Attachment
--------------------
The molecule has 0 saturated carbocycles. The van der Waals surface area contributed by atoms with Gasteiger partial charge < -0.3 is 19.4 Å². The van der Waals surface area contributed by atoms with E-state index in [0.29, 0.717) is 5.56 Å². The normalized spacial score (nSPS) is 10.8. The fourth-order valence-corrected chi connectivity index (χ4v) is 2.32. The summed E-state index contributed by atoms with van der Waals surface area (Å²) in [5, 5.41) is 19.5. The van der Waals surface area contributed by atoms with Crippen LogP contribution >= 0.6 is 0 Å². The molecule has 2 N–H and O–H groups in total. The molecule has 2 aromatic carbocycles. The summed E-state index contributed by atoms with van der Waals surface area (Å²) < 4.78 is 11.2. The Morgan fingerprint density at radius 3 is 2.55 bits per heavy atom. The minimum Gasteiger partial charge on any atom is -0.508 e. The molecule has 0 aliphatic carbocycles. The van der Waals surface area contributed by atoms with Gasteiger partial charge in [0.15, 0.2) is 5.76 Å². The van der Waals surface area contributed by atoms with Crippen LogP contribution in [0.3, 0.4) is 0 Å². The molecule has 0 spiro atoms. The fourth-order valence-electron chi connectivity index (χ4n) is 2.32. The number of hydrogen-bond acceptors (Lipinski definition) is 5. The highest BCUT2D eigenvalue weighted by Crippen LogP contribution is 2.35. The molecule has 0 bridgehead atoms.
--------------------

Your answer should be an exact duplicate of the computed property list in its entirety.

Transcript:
The molecule has 0 saturated carbocycles. The van der Waals surface area contributed by atoms with Gasteiger partial charge < -0.3 is 19.4 Å². The van der Waals surface area contributed by atoms with E-state index in [0.29, 0.717) is 5.56 Å². The normalized spacial score (nSPS) is 10.8. The fourth-order valence-corrected chi connectivity index (χ4v) is 2.32. The summed E-state index contributed by atoms with van der Waals surface area (Å²) in [5, 5.41) is 19.5. The van der Waals surface area contributed by atoms with Crippen LogP contribution >= 0.6 is 0 Å². The molecule has 2 N–H and O–H groups in total. The molecule has 2 aromatic carbocycles. The summed E-state index contributed by atoms with van der Waals surface area (Å²) < 4.78 is 11.2. The Morgan fingerprint density at radius 3 is 2.55 bits per heavy atom. The minimum Gasteiger partial charge on any atom is -0.508 e. The molecule has 0 aliphatic carbocycles. The van der Waals surface area contributed by atoms with Gasteiger partial charge in [0.15, 0.2) is 5.76 Å². The van der Waals surface area contributed by atoms with Crippen LogP contribution in [0.3, 0.4) is 0 Å². The molecule has 0 spiro atoms. The fourth-order valence-electron chi connectivity index (χ4n) is 2.32. The number of hydrogen-bond acceptors (Lipinski definition) is 5. The highest BCUT2D eigenvalue weighted by Crippen LogP contribution is 2.35. The molecule has 0 bridgehead atoms.